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Personally, I think anger can turn into depression if you don't deal with it.

I have done lots of things wrong in my life, too. I used to dwell on them a lot--now I only dwell on them a little! :-) I guess I figured out that, until someone invents a time machine, there is no way that I can go back and change anything at all, so I have two choices--I can feel sorry for myself that I didn't choose A and chose B instead, OR I can move forward and think about what I learned from the experience and resolve not to repeat it, and go forward and not look back quite so much.

I admit, some days it's a lot harder than others. But I did get over some of my internal anger.

I think that's where cognitive behavior therapy is useful, either with a professional or do-it-yourself (to a point).

A couple of years ago, I had to make a timeline of my life. I was going through RCIA, the classes you take to convert to Catholicism. Well, I ended up not converting, but the timeline was very helpful. The project called for me to make a timeline of my life, with significant life events, and note when I felt closest to God, and furthest from God. Well, that was pretty hard because I'm not a very religious person and never have been, so it turned more into an exercise of when I felt good about myself, and when I felt bad about myself, and when I was happy, and when I was unhappy. I figured out that I was happiest when I felt good about myself, and unhappiest when I felt bad about myself.

So the next part of my self project was to figure out why I felt bad about myself, and I divided those reasons into internal and external factors. Most were internal. I had internalized external things over the years (external things being that certain people didn't like me in high school... being rejected by the college I wanted to go to.... being rejected by a man that I loved very much... getting arrested for a DUI... having some ill-advised relationships... some other bad choices that I made....) and over time I had sort of translated some of those things into "I am a bad person because I did such and so."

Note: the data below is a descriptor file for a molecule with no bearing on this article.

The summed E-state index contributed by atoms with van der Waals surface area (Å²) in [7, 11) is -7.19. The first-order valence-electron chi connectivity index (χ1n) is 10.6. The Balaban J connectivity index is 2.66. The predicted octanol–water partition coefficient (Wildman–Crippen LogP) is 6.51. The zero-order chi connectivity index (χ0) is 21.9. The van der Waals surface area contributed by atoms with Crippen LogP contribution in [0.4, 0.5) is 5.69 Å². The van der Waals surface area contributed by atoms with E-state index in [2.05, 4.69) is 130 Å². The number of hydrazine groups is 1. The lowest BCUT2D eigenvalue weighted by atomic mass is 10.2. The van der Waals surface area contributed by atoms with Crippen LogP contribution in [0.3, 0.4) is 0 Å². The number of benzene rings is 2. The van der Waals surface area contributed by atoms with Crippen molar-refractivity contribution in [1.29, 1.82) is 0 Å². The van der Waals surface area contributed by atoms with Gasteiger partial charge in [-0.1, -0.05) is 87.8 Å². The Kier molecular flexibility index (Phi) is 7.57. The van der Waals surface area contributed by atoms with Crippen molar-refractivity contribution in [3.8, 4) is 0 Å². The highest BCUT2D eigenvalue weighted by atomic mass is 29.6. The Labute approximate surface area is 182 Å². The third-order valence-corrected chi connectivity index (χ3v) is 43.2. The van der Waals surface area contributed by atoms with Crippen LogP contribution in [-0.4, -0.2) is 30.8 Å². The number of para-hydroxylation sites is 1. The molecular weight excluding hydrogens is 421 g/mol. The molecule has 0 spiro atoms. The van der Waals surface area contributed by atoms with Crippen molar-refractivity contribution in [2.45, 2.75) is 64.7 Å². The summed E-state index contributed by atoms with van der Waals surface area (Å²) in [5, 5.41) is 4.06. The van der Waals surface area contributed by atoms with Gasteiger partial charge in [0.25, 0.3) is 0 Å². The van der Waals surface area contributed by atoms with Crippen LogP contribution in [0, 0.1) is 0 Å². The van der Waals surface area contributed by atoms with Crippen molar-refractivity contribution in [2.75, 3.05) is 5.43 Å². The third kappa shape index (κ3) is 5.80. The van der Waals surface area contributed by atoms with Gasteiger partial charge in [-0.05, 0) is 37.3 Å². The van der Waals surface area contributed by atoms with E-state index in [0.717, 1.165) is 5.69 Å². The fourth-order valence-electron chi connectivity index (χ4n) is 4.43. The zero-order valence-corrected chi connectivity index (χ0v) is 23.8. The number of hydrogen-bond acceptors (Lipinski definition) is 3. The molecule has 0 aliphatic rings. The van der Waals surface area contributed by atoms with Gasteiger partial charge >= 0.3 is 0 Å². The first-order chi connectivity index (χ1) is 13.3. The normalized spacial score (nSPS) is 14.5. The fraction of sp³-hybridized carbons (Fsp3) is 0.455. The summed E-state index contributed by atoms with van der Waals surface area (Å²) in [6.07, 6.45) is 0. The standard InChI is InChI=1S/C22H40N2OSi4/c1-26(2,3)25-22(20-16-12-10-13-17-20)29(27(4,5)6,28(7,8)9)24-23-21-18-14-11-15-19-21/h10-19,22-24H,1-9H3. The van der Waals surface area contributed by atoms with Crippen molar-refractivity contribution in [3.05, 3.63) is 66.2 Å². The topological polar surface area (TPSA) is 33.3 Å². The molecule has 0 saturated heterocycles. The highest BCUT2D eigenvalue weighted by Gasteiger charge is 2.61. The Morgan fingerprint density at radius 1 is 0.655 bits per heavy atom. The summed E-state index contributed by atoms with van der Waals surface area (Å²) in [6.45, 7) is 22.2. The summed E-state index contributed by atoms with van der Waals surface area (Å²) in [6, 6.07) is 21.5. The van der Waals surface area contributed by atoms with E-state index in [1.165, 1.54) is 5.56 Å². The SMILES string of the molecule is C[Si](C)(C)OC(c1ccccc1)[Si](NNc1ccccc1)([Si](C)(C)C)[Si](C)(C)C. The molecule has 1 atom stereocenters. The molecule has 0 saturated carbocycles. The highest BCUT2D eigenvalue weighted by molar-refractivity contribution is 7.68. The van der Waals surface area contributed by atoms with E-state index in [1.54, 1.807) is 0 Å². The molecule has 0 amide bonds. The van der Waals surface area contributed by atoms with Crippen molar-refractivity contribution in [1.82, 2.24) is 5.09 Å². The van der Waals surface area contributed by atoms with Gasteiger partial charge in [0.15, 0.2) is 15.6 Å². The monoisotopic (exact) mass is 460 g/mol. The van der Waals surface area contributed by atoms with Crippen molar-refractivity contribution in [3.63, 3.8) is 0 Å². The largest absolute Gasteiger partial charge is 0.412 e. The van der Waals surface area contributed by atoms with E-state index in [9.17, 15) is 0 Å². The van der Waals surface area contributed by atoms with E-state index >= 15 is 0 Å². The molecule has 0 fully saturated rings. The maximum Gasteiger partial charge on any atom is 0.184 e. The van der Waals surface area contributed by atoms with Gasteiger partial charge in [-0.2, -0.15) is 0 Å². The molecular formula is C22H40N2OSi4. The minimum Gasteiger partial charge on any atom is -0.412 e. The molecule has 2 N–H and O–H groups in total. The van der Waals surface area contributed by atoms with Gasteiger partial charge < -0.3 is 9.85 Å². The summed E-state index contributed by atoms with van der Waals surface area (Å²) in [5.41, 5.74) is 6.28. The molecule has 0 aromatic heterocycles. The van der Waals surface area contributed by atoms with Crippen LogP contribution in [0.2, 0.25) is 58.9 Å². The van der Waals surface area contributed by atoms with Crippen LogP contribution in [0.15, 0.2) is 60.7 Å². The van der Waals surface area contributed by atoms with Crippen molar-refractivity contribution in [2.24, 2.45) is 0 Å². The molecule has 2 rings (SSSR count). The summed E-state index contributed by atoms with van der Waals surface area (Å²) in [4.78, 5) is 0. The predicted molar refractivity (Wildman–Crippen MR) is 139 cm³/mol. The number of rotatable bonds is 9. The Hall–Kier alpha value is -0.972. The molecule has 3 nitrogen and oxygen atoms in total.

Then I looked at the stuff that made me feel good about myself, during the times when I was happiest. The things that made me feel good about myself included the times I helped my family, did volunteer work, etc.

And then, sitting there looking at this chart I made of my life, I had kind of epiphany and realized that I was not a bad person or a good person... I am a person who has done good things and bad things, made poor choices and good choices.

And once I could tell myself that, I realized that in my internal self-talk that seemed to continually say, "RMB, you suck... why did you move away.... why didn't you take that job... why did you drink while driving, you idiot..." I was lying to myself, or at best only telling myself half of the story, because I never, ever said, "Wow, RMB. Good for you working at the soup kitchen, and good for you tutoring for literacy..."

Sorry, this turned out much longer than I'd intended. I guess the point of all this is that all of this is what CBT does--it looks at how you think and points out where your self-thoughts are getting in the way of... yourself. And how to redirect those thoughts in more positive ways.

Anyway, I don't mean to sit here and blow sunshine up your butt... I know that it can be really difficult. I hope you take steps to feel better about your life and yourself, whether it's steps you can take yourself, or under the guidance of a counselor or doctor.

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